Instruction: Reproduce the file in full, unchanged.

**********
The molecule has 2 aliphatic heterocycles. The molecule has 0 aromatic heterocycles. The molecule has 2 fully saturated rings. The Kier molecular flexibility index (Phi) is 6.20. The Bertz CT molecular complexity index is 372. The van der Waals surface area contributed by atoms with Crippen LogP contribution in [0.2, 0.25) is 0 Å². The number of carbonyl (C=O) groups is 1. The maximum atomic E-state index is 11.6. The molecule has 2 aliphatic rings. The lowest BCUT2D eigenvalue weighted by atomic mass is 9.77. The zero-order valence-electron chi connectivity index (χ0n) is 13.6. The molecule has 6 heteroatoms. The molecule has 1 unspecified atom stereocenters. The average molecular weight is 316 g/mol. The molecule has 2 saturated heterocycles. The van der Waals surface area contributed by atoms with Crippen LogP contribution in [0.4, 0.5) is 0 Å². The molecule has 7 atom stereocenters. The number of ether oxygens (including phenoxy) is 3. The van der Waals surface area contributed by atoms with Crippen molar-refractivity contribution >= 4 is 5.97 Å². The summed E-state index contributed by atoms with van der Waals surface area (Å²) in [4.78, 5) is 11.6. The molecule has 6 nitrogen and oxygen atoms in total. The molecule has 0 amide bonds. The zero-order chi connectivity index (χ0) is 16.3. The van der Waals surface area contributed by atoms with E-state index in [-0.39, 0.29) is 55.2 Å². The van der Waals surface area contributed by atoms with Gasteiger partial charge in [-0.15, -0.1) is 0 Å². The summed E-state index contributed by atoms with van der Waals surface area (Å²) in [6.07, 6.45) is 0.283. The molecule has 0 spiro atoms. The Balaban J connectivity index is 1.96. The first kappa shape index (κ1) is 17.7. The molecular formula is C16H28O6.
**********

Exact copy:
The molecule has 2 aliphatic heterocycles. The molecule has 0 aromatic heterocycles. The molecule has 2 fully saturated rings. The Kier molecular flexibility index (Phi) is 6.20. The Bertz CT molecular complexity index is 372. The van der Waals surface area contributed by atoms with Crippen LogP contribution in [0.2, 0.25) is 0 Å². The number of carbonyl (C=O) groups is 1. The maximum atomic E-state index is 11.6. The molecule has 2 aliphatic rings. The lowest BCUT2D eigenvalue weighted by atomic mass is 9.77. The zero-order valence-electron chi connectivity index (χ0n) is 13.6. The molecule has 6 heteroatoms. The molecule has 1 unspecified atom stereocenters. The average molecular weight is 316 g/mol. The molecule has 2 saturated heterocycles. The van der Waals surface area contributed by atoms with Crippen LogP contribution in [0.4, 0.5) is 0 Å². The molecule has 7 atom stereocenters. The number of ether oxygens (including phenoxy) is 3. The van der Waals surface area contributed by atoms with Crippen molar-refractivity contribution >= 4 is 5.97 Å². The summed E-state index contributed by atoms with van der Waals surface area (Å²) in [4.78, 5) is 11.6. The molecule has 6 nitrogen and oxygen atoms in total. The molecule has 0 amide bonds. The zero-order chi connectivity index (χ0) is 16.3. The van der Waals surface area contributed by atoms with E-state index in [-0.39, 0.29) is 55.2 Å². The van der Waals surface area contributed by atoms with Gasteiger partial charge in [-0.15, -0.1) is 0 Å². The summed E-state index contributed by atoms with van der Waals surface area (Å²) in [6.07, 6.45) is 0.283. The molecule has 0 spiro atoms. The Balaban J connectivity index is 1.96. The first kappa shape index (κ1) is 17.7. The molecular formula is C16H28O6.